Old Testament Pseudepigrapha

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Biblical Antiquities of Philo (trans. M.R.James)

Saturday, April 21st, 2012

For a few versions now, BibleWorks has included R.H.Charles’ edited translation of Old Testament pseudepigraphal writings from vol. 2 of his 1913 Apocrypha and Pseudepigrapha of the Old Testament (APOT). This collection of pseudepigrapha related to the Old Testament has since been ‘replaced’ by James Charlesworth’s Old Testament Pseudepigrapha (OTP), which provides more modern translations based on new manuscript evidence. APOT still retains a great deal of usefulness - especially for its notes, etc. (as are available in the BibleWorks module). One text that is present in Charlesworth’s OTP, but not in Charles’ APOT, is the work commonly referred to as “Pseudo-Philo.” In 1917, a few years after the publication of Charles’ APOT, M.R.James translated this Latin text wrongly attributed to Philo of Alexandria. The Liber Antiquitatum Biblicarum or (Biblical Antiquities) is now often referred to as Pseudo-Philo, and is often abbreviated either Ps.-Philo or L.A.B. (or LAB). This translation made a previously overlooked piece of early Jewish literature available to the English speaking world.

LAB is a fascinating retelling of the biblical story from Genesis through the reign of King Saul. Manuscripts only exist in Latin, though it is believed by several scholars to originally have been composed in Hebrew. It is thought to predate the destruction of the temple (70 AD). Because of this early date, LAB is extremely significant for its representation of first century Jewish interpretation of Scripture.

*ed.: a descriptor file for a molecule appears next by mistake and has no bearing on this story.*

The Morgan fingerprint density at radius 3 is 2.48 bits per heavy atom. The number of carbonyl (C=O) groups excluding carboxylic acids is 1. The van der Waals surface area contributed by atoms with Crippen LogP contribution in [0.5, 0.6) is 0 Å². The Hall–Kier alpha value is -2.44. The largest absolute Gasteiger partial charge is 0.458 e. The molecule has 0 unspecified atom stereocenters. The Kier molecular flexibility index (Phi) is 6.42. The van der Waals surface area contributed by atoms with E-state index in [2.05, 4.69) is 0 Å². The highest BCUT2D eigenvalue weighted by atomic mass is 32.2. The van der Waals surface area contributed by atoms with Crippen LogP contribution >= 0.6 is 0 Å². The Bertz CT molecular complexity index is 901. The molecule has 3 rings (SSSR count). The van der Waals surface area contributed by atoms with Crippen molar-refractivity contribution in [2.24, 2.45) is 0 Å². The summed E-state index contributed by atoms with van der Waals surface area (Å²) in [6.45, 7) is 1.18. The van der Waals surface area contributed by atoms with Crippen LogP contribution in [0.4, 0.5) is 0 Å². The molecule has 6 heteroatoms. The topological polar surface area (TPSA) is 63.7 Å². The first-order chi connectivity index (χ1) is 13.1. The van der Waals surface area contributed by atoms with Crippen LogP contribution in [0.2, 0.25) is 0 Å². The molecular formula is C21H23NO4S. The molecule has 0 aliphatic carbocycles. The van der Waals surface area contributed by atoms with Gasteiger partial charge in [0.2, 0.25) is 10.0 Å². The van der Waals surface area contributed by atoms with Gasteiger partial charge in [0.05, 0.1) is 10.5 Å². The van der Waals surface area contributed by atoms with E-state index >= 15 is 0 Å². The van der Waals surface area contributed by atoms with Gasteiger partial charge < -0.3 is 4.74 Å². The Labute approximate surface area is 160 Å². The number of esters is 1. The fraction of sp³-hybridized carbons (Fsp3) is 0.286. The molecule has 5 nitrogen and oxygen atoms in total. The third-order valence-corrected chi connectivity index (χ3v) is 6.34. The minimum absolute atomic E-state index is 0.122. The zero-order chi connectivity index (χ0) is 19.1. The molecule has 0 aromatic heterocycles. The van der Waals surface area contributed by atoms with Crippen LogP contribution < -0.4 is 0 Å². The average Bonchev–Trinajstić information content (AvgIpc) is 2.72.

This BibleWorks version provides the English translation of M.R.James’ 1917 Biblical Antiquities of Philo. The footnotes have been retained throughout (and will display in the Analysis Tab in BibleWorks. Cross references to the Old Testament have been omitted from this version for formatting reasons (though a CHM file of this text may be released in the near future that will retain OT cross references and include James’ introduction).

To install the files, download the archive and unzip the files to your /BibleWorks 9/databases folder. If you want the book name to display properly in your browse window, then you will need to append the following line to your default bookname file (typically books.bna in your /BibleWorks 9/init folder:

LAB,Liber Antiquitatum Biblicarum,L.A.B.,Ps-.Philo

NOTE: Because of some of the features in this version, the text will best display in the latest update of BibleWorks 9. It has not been tested on earlier versions of BibleWorks (and will certainly not work on versions earlier than 8.)

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This version is converted from the electronic text made available freely on the Internet Sacred Text Archive, where James’ Biblical Antiquities of Philo was scanned and edited by Bruno Hare (2004). The site states that these files are free for public domain use as long as proper attribution is retained.

Scans of the original publication of James’ translation are available via the Internet Archive:

James’ translation was republished in 1971 with an extensive prolegomenon by Louis H. Feldman, providing commentary and corrections on James’ translation and introduction. It is highly recommended that one consults Feldman’s notes when using this translation for research. Alas, it is not in public domain, so the notes cannot be fully incorporated into BW. Daniel J. Harrington produced a fresh translation of Pseudo-Philo in Charlesworth’s OTP 2:297-377. Howard Jacobson wrote A Commentary on Pseudo-Philo’s Liber Antiquitatum Biblicarum (1996) and provides the Latin text, a new translation, and copious notes.